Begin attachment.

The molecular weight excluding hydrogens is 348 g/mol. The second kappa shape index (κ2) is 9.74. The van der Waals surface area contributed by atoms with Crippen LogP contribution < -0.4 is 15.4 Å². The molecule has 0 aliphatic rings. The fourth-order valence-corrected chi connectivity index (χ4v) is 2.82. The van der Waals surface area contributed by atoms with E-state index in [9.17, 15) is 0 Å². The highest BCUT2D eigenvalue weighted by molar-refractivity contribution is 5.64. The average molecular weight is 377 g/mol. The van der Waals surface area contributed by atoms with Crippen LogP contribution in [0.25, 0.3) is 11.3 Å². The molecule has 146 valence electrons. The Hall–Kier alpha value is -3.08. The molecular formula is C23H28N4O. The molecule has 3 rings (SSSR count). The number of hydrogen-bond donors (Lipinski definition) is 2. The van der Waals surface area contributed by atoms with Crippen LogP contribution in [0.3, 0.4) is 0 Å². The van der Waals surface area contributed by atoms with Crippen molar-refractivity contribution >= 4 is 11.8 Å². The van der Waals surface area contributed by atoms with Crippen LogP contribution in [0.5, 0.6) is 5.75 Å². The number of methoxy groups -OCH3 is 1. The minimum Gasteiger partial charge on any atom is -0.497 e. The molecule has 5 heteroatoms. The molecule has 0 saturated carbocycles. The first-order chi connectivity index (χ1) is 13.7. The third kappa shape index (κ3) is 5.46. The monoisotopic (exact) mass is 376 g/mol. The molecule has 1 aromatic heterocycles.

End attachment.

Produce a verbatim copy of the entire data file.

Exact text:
The molecular weight excluding hydrogens is 348 g/mol. The second kappa shape index (κ2) is 9.74. The van der Waals surface area contributed by atoms with Crippen LogP contribution < -0.4 is 15.4 Å². The molecule has 0 aliphatic rings. The fourth-order valence-corrected chi connectivity index (χ4v) is 2.82. The van der Waals surface area contributed by atoms with E-state index in [9.17, 15) is 0 Å². The highest BCUT2D eigenvalue weighted by molar-refractivity contribution is 5.64. The average molecular weight is 377 g/mol. The van der Waals surface area contributed by atoms with Crippen LogP contribution in [0.25, 0.3) is 11.3 Å². The molecule has 146 valence electrons. The Hall–Kier alpha value is -3.08. The molecular formula is C23H28N4O. The molecule has 3 rings (SSSR count). The number of hydrogen-bond donors (Lipinski definition) is 2. The van der Waals surface area contributed by atoms with Crippen LogP contribution in [0.3, 0.4) is 0 Å². The van der Waals surface area contributed by atoms with Crippen molar-refractivity contribution >= 4 is 11.8 Å². The van der Waals surface area contributed by atoms with Crippen LogP contribution in [0.5, 0.6) is 5.75 Å². The number of methoxy groups -OCH3 is 1. The minimum Gasteiger partial charge on any atom is -0.497 e. The molecule has 5 heteroatoms. The molecule has 0 saturated carbocycles. The first-order chi connectivity index (χ1) is 13.7. The third kappa shape index (κ3) is 5.46. The monoisotopic (exact) mass is 376 g/mol. The molecule has 1 aromatic heterocycles.